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Lars G Fritsche, The International AMD Genomics Consortium; Unravelling the Impact of Common and Rare Variants on Age-related Macular Degeneration. Invest. Ophthalmol. Vis. Sci. 2014;55(13):4570.
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Age-related macular degeneration (AMD) is a major cause of blindness in the elderly. Disease predisposition is complex and influenced by multiple environmental and genetic factors. To extend understanding of AMD genetics and biology, we set out to examine the association between common and rare genetic variation in a large set of predominantly late-stage AMD cases (N≈25,000) and appropriately age-matched controls (N≈25,000) obtained via international collaboration.
We examined the genome using a custom array, that included >250,000 tagging SNP as well as >250,000 exomic variants, derived from prior large-scale sequencing efforts, including targeted sequencing of known AMD loci. Comprehensive genotyping of ≈50,000 individuals was done at CIDR (http://www.cidr.jhmi.edu), while quality control and 1000 Genomes Project imputation of the full data set are under way. Single variants test and gene-based burden test were performed and adjusted for population structure, age and sex.
The single variants analysis on > 18 million genotyped and well-imputed variants (Rsq>0.3) of an interim data set of 13,423 late AMD cases and 14,397 controls of European ancestry confirmed 19 of the 20 previously reported AMD loci with genome-wide significance (P<5x10-8), including independent association signals for the known rare risk variants in CFH, CFI, C3, and C9. Current analyses suggest nine novel AMD risk loci with P<5x10-8, including loci specifically associated with the neovascular form of late-stage AMD, but not the atrophic form. Sequential forward selection analyses culminated in a total set of 39 independently associated risk variants (32 common and 7 rare variants) that together might explain up to 30 % of the total variance of the disease.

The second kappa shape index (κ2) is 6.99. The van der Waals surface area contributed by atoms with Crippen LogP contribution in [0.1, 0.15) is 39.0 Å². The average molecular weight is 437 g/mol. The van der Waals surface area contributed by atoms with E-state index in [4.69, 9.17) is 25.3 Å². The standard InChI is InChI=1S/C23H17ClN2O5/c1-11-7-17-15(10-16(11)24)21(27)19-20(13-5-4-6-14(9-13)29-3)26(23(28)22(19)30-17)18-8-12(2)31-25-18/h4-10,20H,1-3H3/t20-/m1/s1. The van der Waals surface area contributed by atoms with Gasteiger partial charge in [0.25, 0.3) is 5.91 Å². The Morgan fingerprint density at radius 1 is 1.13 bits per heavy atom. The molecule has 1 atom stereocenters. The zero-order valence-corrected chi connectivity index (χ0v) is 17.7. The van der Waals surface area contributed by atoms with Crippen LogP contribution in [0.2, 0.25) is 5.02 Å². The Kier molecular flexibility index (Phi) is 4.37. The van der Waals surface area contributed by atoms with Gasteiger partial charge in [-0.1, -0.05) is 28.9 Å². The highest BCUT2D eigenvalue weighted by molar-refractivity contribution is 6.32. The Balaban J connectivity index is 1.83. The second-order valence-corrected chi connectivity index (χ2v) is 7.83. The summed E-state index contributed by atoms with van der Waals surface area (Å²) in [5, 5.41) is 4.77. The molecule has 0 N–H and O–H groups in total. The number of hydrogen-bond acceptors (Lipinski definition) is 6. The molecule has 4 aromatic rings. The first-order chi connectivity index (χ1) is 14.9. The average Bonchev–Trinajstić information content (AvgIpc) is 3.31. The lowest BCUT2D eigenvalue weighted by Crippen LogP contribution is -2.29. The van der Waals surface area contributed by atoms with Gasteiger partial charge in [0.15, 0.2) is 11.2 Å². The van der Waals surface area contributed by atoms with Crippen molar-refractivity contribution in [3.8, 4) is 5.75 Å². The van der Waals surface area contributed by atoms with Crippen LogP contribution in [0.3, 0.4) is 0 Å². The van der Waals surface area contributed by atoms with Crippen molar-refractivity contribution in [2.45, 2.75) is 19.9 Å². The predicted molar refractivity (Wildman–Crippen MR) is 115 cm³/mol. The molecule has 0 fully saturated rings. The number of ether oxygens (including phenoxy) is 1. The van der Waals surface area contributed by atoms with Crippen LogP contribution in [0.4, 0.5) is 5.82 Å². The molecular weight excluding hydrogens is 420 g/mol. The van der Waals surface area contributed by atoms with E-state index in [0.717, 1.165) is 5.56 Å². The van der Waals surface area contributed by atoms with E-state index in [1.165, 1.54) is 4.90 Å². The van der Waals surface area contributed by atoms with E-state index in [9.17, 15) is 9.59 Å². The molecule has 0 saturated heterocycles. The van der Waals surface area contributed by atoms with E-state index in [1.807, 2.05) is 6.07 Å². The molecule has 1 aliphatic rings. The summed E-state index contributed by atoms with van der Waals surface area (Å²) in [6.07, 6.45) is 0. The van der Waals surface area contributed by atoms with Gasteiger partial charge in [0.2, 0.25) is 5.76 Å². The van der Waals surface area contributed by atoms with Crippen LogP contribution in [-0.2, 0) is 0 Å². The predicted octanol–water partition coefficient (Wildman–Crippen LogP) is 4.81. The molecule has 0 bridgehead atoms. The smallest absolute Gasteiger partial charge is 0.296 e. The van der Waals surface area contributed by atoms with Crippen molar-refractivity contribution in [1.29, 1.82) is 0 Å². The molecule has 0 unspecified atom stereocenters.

Pooling resources and effort, our consortium is carrying out the largest ever genetic study of AMD. We identified novel loci and revealed additional signals hidden near some known loci. While the underlying disease genes of the detected association signals remain widely unknown, pathway and expression analyses already indicate promising leads that will guide subsequent functional studies and might uncover the biological significance of these findings.
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